new book beginnings ~ db 2009/11/232014/11/08 | kirsti Sunbirds ~ colour test ShareClick to share on LinkedIn (Opens in new window)Click to email a link to a friend (Opens in new window)Click to share on Facebook (Opens in new window)Click to share on Twitter (Opens in new window)Click to share on Reddit (Opens in new window)Like this:Like Loading... Related
4 thoughts on “new book beginnings ~ db”
I am so happy to have found your blog and work. You are a fabulous artist!
I had a couple questions on your process. When you do these color tests, what kind of paper are you putting it on? The same paper as the final art will be on? How are you moving your drawings from the tracing paper to the actual paper? Are you re-drawing it or transferring it somehow? When you illustrate for a book, do the illustrations need to be the exact size they’ll be in the book, or bigger? How do you calculate the size of your drawings? When you put together a spread, do you do individual pages or do you combine pages across (so your paper is longer than tall, if that makes what I’m trying to say less confusing) If you are combining, is that how it’s “supposed” to be formatted, or is that just your preference? I just wanted to thanks you ahead of time for looking at my questions, I’ve been looking for answers to these everywhere, and maybe they’re kind of basic, but I’ve really wanted to know the answers all the same, and been unable to find this information. Basic formatting requirements and all that. Thanks!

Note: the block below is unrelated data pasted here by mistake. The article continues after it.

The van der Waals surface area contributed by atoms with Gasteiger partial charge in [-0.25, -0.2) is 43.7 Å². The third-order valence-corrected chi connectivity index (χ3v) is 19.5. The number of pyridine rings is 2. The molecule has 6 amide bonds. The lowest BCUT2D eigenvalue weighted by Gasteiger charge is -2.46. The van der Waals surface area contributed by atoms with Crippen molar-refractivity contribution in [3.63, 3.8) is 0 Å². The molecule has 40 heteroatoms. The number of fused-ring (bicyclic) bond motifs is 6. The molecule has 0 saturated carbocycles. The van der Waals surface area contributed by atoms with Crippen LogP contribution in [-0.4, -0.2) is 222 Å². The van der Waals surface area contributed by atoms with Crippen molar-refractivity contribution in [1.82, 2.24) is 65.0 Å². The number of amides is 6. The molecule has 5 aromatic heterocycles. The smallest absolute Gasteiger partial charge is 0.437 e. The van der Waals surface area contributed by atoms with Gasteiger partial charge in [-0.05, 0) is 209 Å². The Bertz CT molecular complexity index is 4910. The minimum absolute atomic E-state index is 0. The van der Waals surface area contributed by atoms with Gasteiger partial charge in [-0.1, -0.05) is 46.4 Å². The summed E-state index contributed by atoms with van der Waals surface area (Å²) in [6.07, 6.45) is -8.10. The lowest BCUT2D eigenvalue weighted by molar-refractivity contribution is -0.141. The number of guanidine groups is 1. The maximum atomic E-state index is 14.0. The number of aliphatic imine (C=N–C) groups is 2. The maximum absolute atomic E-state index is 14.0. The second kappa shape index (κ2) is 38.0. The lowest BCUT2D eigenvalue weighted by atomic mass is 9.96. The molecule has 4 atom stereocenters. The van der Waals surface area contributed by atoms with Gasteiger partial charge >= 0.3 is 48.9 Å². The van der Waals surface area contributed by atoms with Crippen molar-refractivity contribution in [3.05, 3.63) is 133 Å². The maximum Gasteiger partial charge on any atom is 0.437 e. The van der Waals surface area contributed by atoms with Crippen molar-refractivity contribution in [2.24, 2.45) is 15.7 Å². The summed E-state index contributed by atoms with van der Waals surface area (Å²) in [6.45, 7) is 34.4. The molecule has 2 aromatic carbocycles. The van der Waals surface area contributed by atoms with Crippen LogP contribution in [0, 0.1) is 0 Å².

Hi Nichole – thanks for the questions –
colour tests: for this project, all my colour tests are all digital (painted quickly in photoshop) – so no actual paper involved. In the past, if my final artwork is watercolour, I’ll do quick tests on the same watercolour paper that my finals would be done on. But paper really doesn’t matter that much at this stage – I’m just trying to get a rough colour/mood/approach figured out.
moving drawings from tracing paper to actual paper:
I have a light table. I trace my final art very lightly onto final paper and then redraw everything using the pale tracing as a guideline. Tracing looks too lifeless, so I always redraw the work completely.
size: I prefer to work larger than the final print size – as big as I can – but the paper size is limited in the end by what will fit on a drum scanner. For my work, each illustration is one spread. That’s just a preference and because I tend to do full bleed, double page spreads, that’s all that will fit.
I hope that helps,
Thanks so much! That is very helpful! I really appreciate you taking the time to answer these for me!